THAILAND: Thai rally today to press for a return to democracy
Organisers expect crowd of 2,000 as pressure mounts on military to justify coup
Wednesday, November 1, 2006
By Nirmal Ghosh
Bangkok --- Pressure is mounting on Thailand's military-backed government to justify the September 19 coup d'etat and to return democratic rights to the people.
This afternoon, the biggest pro-democracy protest since the coup is scheduled to take place at the Sanam Luang grounds in central Bangkok.
Organisers from a previously unknown network who call themselves dCode - the 'd' stands for democracy - said they expect to attract 2,000 people.
That would be a significant leap from the 300 or less who have so far taken part in the small pro-democracy marches which have been tolerated by the military.
Today's rally would challenge martial law rules prohibiting political assembly in public.
In recent weeks, calls to lift martial law and reinstate the 1997 Constitution abolished by the generals have been growing.
There are also demands to show progress in investigating ousted premier Thaksin Shinawatra and his close Cabinet colleagues.
Thailand's military-installed Prime Minister Surayud Chulanont said yesterday he was willing to hold talks with Mr Thaksin if the exiled former premier wanted to arrange a formal meeting.
"If there was a formal arrangement to meet me, I am not a stubborn person. I am always open for talks, but so far there has been no such contact," Mr Surayud told reporters after returning from a regional summit in Nanning, China.
"I want to repeat that I am ready and open for discussions," he said.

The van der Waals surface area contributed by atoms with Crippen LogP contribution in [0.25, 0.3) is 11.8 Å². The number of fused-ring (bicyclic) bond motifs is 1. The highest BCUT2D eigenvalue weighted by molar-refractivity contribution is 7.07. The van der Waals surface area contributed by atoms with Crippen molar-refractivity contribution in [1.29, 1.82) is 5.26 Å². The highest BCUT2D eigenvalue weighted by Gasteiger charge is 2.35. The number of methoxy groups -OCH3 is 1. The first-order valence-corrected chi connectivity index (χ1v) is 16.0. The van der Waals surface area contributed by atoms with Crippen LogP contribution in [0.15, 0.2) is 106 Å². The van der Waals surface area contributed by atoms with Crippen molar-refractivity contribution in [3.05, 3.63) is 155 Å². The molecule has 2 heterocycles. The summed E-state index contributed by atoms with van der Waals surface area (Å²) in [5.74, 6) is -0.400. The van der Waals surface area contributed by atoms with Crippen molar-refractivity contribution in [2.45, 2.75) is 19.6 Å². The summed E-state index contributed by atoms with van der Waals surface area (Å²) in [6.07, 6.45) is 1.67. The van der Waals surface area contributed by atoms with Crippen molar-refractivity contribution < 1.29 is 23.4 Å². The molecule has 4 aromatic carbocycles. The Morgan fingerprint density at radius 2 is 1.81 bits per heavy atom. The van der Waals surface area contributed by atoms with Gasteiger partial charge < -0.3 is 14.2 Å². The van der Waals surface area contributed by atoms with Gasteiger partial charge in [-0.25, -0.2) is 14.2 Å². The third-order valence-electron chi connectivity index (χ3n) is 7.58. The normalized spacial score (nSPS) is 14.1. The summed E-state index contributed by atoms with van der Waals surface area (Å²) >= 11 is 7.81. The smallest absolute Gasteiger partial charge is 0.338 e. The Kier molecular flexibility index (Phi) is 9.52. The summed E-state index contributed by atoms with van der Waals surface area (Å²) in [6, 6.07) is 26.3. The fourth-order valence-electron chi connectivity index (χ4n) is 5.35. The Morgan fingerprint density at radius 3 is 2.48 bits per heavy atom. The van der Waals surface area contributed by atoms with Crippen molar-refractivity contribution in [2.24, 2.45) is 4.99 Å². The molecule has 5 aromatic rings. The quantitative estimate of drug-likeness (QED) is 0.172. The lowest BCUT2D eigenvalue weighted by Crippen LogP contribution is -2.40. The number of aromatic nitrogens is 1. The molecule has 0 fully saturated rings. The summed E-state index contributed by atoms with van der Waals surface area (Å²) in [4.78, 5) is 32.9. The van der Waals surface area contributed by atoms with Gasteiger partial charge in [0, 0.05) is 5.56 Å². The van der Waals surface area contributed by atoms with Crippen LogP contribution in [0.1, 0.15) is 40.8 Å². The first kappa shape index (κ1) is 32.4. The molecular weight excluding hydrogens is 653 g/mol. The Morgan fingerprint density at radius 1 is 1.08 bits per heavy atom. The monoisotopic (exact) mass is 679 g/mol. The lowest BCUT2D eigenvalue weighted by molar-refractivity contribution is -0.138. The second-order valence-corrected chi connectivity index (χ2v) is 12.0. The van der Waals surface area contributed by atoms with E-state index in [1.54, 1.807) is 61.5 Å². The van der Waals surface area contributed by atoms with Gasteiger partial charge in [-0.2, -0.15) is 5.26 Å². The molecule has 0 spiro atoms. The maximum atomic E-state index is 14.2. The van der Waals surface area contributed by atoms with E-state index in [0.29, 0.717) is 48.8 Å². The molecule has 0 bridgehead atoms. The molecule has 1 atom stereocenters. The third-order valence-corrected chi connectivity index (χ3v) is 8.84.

There has also been increasing criticism of Privy Council president General Prem Tinsulanonda, who is widely believed to have orchestrated the coup.
The 86-year-old former premier is the King's top adviser who himself enjoys iconic status as an elder statesman.
But at a press conference yesterday, a member of dCode - a businessman who asked not be named - said: 'The only way out of this is the downfall of General Prem and General Sonthi Boonyarataglin.
"In any other country they would now try and get Thaksin back. If Thaksin did anything illegal by all means bring him to court," he said.
"We have nothing to do with Mr Thaksin, we don't care if he comes back or not. We stayed quiet because we were waiting for an election."
The businessman added: "We just want our Constitution back. If people want to change it we don't mind, but it has to be done legally, not at gunpoint."
Meanwhile, squabbles are emerging within the newly appointed administration.
A leak from Auditor-General Khunying Jaruwan Maintaka's office implied that Deputy Prime Minister Pridiyathorn Devakula had improperly sat on some committees in the previous administration.
On Monday, Mr Pridiyathorn dismissed that charge as an attempt to ruin his reputation.
There is also growing speculation that the military will sponsor or support a new political party to fight elections due in about a year, in order to continue pulling strings behind an elected government.
On Monday, Democrat Party leader Abhisit Vejjajiva warned: "Political history has shown military leaders who try to stay on in power cannot do so for very long."
Reacting to the speculation, Gen Sonthi said that it was up to individual members of the Council for National Security whether they wanted to get involved in politics.
Date Posted: 11/1/2006